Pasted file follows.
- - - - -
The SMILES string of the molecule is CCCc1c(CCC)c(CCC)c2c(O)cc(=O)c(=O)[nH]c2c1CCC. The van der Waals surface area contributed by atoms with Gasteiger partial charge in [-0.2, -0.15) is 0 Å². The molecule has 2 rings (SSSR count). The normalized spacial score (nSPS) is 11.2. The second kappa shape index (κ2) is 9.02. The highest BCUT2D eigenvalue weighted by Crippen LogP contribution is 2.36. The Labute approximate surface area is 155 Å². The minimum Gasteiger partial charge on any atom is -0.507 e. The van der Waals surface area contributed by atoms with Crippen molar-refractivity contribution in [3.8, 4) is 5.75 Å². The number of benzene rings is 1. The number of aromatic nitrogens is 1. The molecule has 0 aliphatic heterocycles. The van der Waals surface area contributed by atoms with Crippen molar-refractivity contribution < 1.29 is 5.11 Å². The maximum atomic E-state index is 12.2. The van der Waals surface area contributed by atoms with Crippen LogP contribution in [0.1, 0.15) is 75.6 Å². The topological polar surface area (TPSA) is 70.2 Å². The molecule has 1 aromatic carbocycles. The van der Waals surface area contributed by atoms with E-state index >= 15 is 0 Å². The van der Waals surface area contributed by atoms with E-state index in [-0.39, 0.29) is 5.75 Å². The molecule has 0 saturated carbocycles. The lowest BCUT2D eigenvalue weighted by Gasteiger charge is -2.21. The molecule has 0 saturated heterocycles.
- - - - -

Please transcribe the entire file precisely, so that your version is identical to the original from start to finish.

The SMILES string of the molecule is CCCc1c(CCC)c(CCC)c2c(O)cc(=O)c(=O)[nH]c2c1CCC. The van der Waals surface area contributed by atoms with Gasteiger partial charge in [-0.2, -0.15) is 0 Å². The molecule has 2 rings (SSSR count). The normalized spacial score (nSPS) is 11.2. The second kappa shape index (κ2) is 9.02. The highest BCUT2D eigenvalue weighted by Crippen LogP contribution is 2.36. The Labute approximate surface area is 155 Å². The minimum Gasteiger partial charge on any atom is -0.507 e. The van der Waals surface area contributed by atoms with Crippen molar-refractivity contribution in [3.8, 4) is 5.75 Å². The number of benzene rings is 1. The number of aromatic nitrogens is 1. The molecule has 0 aliphatic heterocycles. The van der Waals surface area contributed by atoms with Crippen molar-refractivity contribution < 1.29 is 5.11 Å². The maximum atomic E-state index is 12.2. The van der Waals surface area contributed by atoms with Crippen LogP contribution in [0.1, 0.15) is 75.6 Å². The topological polar surface area (TPSA) is 70.2 Å². The molecule has 1 aromatic carbocycles. The van der Waals surface area contributed by atoms with E-state index >= 15 is 0 Å². The van der Waals surface area contributed by atoms with E-state index in [-0.39, 0.29) is 5.75 Å². The molecule has 0 saturated carbocycles. The lowest BCUT2D eigenvalue weighted by Gasteiger charge is -2.21. The molecule has 0 saturated heterocycles.